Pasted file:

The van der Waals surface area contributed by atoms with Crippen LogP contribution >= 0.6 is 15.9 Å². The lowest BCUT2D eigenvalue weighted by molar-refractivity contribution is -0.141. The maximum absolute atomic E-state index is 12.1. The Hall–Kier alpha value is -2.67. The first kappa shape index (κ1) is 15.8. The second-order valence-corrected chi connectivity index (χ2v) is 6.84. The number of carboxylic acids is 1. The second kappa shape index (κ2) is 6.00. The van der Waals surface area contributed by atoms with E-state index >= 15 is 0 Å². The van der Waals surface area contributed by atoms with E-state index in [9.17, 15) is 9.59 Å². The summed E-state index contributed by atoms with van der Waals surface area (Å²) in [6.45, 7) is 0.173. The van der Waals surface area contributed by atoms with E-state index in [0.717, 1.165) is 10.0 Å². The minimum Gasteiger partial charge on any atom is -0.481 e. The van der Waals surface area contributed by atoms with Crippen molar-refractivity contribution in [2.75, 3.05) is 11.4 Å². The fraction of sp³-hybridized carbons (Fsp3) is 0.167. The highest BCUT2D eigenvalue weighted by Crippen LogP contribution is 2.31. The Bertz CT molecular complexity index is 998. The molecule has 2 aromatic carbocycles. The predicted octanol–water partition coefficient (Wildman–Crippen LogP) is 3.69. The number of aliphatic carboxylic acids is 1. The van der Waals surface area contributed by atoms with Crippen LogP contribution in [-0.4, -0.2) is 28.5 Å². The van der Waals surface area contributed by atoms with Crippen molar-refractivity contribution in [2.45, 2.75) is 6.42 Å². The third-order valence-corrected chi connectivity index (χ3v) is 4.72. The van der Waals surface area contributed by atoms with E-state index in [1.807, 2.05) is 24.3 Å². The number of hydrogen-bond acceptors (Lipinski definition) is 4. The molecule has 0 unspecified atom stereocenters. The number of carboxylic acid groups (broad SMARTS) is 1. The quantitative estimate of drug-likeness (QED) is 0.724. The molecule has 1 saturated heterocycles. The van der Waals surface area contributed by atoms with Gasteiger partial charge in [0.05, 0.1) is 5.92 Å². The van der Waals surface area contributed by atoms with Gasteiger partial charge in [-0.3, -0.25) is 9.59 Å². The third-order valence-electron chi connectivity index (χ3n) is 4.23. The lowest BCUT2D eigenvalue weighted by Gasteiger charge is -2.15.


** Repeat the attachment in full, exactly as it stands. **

The van der Waals surface area contributed by atoms with Crippen LogP contribution >= 0.6 is 15.9 Å². The lowest BCUT2D eigenvalue weighted by molar-refractivity contribution is -0.141. The maximum absolute atomic E-state index is 12.1. The Hall–Kier alpha value is -2.67. The first kappa shape index (κ1) is 15.8. The second-order valence-corrected chi connectivity index (χ2v) is 6.84. The number of carboxylic acids is 1. The second kappa shape index (κ2) is 6.00. The van der Waals surface area contributed by atoms with E-state index >= 15 is 0 Å². The van der Waals surface area contributed by atoms with E-state index in [9.17, 15) is 9.59 Å². The summed E-state index contributed by atoms with van der Waals surface area (Å²) in [6.45, 7) is 0.173. The van der Waals surface area contributed by atoms with E-state index in [0.717, 1.165) is 10.0 Å². The minimum Gasteiger partial charge on any atom is -0.481 e. The van der Waals surface area contributed by atoms with Crippen molar-refractivity contribution in [2.75, 3.05) is 11.4 Å². The fraction of sp³-hybridized carbons (Fsp3) is 0.167. The highest BCUT2D eigenvalue weighted by Crippen LogP contribution is 2.31. The Bertz CT molecular complexity index is 998. The molecule has 2 aromatic carbocycles. The predicted octanol–water partition coefficient (Wildman–Crippen LogP) is 3.69. The number of aliphatic carboxylic acids is 1. The van der Waals surface area contributed by atoms with Crippen LogP contribution in [-0.4, -0.2) is 28.5 Å². The van der Waals surface area contributed by atoms with Crippen molar-refractivity contribution in [2.45, 2.75) is 6.42 Å². The third-order valence-corrected chi connectivity index (χ3v) is 4.72. The van der Waals surface area contributed by atoms with E-state index in [1.807, 2.05) is 24.3 Å². The number of hydrogen-bond acceptors (Lipinski definition) is 4. The molecule has 0 unspecified atom stereocenters. The number of carboxylic acid groups (broad SMARTS) is 1. The quantitative estimate of drug-likeness (QED) is 0.724. The molecule has 1 saturated heterocycles. The van der Waals surface area contributed by atoms with Gasteiger partial charge in [0.05, 0.1) is 5.92 Å². The van der Waals surface area contributed by atoms with Gasteiger partial charge in [-0.3, -0.25) is 9.59 Å². The third-order valence-electron chi connectivity index (χ3n) is 4.23. The lowest BCUT2D eigenvalue weighted by Gasteiger charge is -2.15.